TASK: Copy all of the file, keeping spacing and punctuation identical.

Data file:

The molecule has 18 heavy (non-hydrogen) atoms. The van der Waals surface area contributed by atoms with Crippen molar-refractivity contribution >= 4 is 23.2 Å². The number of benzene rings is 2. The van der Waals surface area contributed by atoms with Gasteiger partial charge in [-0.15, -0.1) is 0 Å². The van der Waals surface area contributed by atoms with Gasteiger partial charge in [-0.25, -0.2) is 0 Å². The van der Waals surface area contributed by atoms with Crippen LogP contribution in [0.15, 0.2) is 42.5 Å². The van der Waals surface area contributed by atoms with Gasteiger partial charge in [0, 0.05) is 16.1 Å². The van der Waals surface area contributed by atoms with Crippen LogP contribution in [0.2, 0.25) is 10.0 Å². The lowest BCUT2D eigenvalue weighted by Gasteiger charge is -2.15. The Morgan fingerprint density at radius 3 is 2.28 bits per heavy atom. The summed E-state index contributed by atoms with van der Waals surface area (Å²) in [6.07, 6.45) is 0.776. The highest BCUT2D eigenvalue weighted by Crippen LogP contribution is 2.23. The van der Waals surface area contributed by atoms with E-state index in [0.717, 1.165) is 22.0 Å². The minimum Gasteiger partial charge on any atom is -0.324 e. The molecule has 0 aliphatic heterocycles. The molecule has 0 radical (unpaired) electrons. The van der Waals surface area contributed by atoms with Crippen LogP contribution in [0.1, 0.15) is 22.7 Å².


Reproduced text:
The molecule has 18 heavy (non-hydrogen) atoms. The van der Waals surface area contributed by atoms with Crippen molar-refractivity contribution >= 4 is 23.2 Å². The number of benzene rings is 2. The van der Waals surface area contributed by atoms with Gasteiger partial charge in [-0.15, -0.1) is 0 Å². The van der Waals surface area contributed by atoms with Gasteiger partial charge in [-0.25, -0.2) is 0 Å². The van der Waals surface area contributed by atoms with Crippen LogP contribution in [0.15, 0.2) is 42.5 Å². The van der Waals surface area contributed by atoms with Gasteiger partial charge in [0, 0.05) is 16.1 Å². The van der Waals surface area contributed by atoms with Crippen LogP contribution in [0.2, 0.25) is 10.0 Å². The lowest BCUT2D eigenvalue weighted by Gasteiger charge is -2.15. The Morgan fingerprint density at radius 3 is 2.28 bits per heavy atom. The summed E-state index contributed by atoms with van der Waals surface area (Å²) in [6.07, 6.45) is 0.776. The highest BCUT2D eigenvalue weighted by Crippen LogP contribution is 2.23. The van der Waals surface area contributed by atoms with E-state index in [0.717, 1.165) is 22.0 Å². The minimum Gasteiger partial charge on any atom is -0.324 e. The molecule has 0 aliphatic heterocycles. The molecule has 0 radical (unpaired) electrons. The van der Waals surface area contributed by atoms with Crippen LogP contribution in [0.1, 0.15) is 22.7 Å².